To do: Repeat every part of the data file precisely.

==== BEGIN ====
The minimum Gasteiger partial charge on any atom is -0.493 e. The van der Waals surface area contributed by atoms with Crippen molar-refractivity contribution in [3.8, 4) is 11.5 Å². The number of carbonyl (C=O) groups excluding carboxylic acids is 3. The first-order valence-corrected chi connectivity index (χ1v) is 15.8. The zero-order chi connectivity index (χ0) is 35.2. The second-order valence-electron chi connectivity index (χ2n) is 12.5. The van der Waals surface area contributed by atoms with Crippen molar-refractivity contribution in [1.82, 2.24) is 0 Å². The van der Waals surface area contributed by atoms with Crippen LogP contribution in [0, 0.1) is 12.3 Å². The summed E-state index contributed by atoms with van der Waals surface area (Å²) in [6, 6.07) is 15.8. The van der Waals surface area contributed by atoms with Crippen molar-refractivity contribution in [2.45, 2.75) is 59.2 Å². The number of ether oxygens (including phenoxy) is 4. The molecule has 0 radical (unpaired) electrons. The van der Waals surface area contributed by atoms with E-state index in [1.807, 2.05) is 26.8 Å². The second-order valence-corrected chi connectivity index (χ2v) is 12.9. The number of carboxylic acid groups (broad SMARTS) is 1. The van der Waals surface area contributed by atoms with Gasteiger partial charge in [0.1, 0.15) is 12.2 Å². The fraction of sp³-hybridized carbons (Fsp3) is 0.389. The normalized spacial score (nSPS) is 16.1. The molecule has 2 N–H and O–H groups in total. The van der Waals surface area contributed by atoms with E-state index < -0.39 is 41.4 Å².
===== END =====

The minimum Gasteiger partial charge on any atom is -0.493 e. The van der Waals surface area contributed by atoms with Crippen molar-refractivity contribution in [3.8, 4) is 11.5 Å². The number of carbonyl (C=O) groups excluding carboxylic acids is 3. The first-order valence-corrected chi connectivity index (χ1v) is 15.8. The zero-order chi connectivity index (χ0) is 35.2. The second-order valence-electron chi connectivity index (χ2n) is 12.5. The van der Waals surface area contributed by atoms with Crippen molar-refractivity contribution in [1.82, 2.24) is 0 Å². The van der Waals surface area contributed by atoms with Crippen LogP contribution in [0, 0.1) is 12.3 Å². The summed E-state index contributed by atoms with van der Waals surface area (Å²) in [6, 6.07) is 15.8. The van der Waals surface area contributed by atoms with Crippen molar-refractivity contribution in [2.45, 2.75) is 59.2 Å². The number of ether oxygens (including phenoxy) is 4. The molecule has 0 radical (unpaired) electrons. The van der Waals surface area contributed by atoms with E-state index in [1.807, 2.05) is 26.8 Å². The second-order valence-corrected chi connectivity index (χ2v) is 12.9. The number of carboxylic acid groups (broad SMARTS) is 1. The van der Waals surface area contributed by atoms with Gasteiger partial charge in [0.1, 0.15) is 12.2 Å². The fraction of sp³-hybridized carbons (Fsp3) is 0.389. The normalized spacial score (nSPS) is 16.1. The molecule has 2 N–H and O–H groups in total. The van der Waals surface area contributed by atoms with E-state index < -0.39 is 41.4 Å².